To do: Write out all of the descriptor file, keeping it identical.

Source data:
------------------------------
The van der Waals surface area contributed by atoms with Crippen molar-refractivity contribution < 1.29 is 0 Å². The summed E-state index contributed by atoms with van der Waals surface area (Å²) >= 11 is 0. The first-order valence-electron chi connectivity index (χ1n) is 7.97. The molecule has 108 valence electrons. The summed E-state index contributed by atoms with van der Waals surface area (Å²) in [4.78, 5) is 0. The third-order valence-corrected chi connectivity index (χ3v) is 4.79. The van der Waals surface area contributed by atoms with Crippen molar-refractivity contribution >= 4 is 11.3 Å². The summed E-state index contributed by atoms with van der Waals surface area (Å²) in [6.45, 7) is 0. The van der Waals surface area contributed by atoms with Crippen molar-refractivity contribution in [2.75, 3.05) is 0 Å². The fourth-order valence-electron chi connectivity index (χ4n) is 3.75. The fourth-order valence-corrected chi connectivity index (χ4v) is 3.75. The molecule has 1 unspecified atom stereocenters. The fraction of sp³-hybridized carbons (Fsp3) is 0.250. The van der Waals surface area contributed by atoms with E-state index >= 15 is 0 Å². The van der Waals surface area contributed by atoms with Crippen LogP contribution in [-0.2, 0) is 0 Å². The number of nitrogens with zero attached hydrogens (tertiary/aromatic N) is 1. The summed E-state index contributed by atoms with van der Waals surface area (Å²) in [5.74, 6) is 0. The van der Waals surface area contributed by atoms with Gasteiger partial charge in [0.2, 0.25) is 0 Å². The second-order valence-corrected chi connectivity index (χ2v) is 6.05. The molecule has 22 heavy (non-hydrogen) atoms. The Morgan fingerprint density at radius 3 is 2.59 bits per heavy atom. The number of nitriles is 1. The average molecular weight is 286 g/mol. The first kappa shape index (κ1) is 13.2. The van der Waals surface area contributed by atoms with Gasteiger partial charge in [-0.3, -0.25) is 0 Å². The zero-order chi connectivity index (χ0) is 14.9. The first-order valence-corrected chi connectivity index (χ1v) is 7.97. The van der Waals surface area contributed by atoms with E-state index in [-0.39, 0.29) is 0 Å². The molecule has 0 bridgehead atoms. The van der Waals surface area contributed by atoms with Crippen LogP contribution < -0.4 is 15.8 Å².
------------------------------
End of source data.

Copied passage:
The van der Waals surface area contributed by atoms with Crippen molar-refractivity contribution < 1.29 is 0 Å². The summed E-state index contributed by atoms with van der Waals surface area (Å²) >= 11 is 0. The first-order valence-electron chi connectivity index (χ1n) is 7.97. The molecule has 108 valence electrons. The summed E-state index contributed by atoms with van der Waals surface area (Å²) in [4.78, 5) is 0. The third-order valence-corrected chi connectivity index (χ3v) is 4.79. The van der Waals surface area contributed by atoms with Crippen molar-refractivity contribution >= 4 is 11.3 Å². The summed E-state index contributed by atoms with van der Waals surface area (Å²) in [6.45, 7) is 0. The van der Waals surface area contributed by atoms with Crippen molar-refractivity contribution in [2.75, 3.05) is 0 Å². The fourth-order valence-electron chi connectivity index (χ4n) is 3.75. The fourth-order valence-corrected chi connectivity index (χ4v) is 3.75. The molecule has 1 unspecified atom stereocenters. The fraction of sp³-hybridized carbons (Fsp3) is 0.250. The van der Waals surface area contributed by atoms with E-state index >= 15 is 0 Å². The van der Waals surface area contributed by atoms with Crippen LogP contribution in [-0.2, 0) is 0 Å². The number of nitrogens with zero attached hydrogens (tertiary/aromatic N) is 1. The summed E-state index contributed by atoms with van der Waals surface area (Å²) in [5.74, 6) is 0. The van der Waals surface area contributed by atoms with Gasteiger partial charge in [0.2, 0.25) is 0 Å². The second-order valence-corrected chi connectivity index (χ2v) is 6.05. The molecule has 22 heavy (non-hydrogen) atoms. The Morgan fingerprint density at radius 3 is 2.59 bits per heavy atom. The number of nitriles is 1. The average molecular weight is 286 g/mol. The first kappa shape index (κ1) is 13.2. The van der Waals surface area contributed by atoms with Gasteiger partial charge in [-0.3, -0.25) is 0 Å². The zero-order chi connectivity index (χ0) is 14.9. The first-order valence-corrected chi connectivity index (χ1v) is 7.97. The van der Waals surface area contributed by atoms with E-state index in [-0.39, 0.29) is 0 Å². The molecule has 0 bridgehead atoms. The van der Waals surface area contributed by atoms with Crippen LogP contribution < -0.4 is 15.8 Å².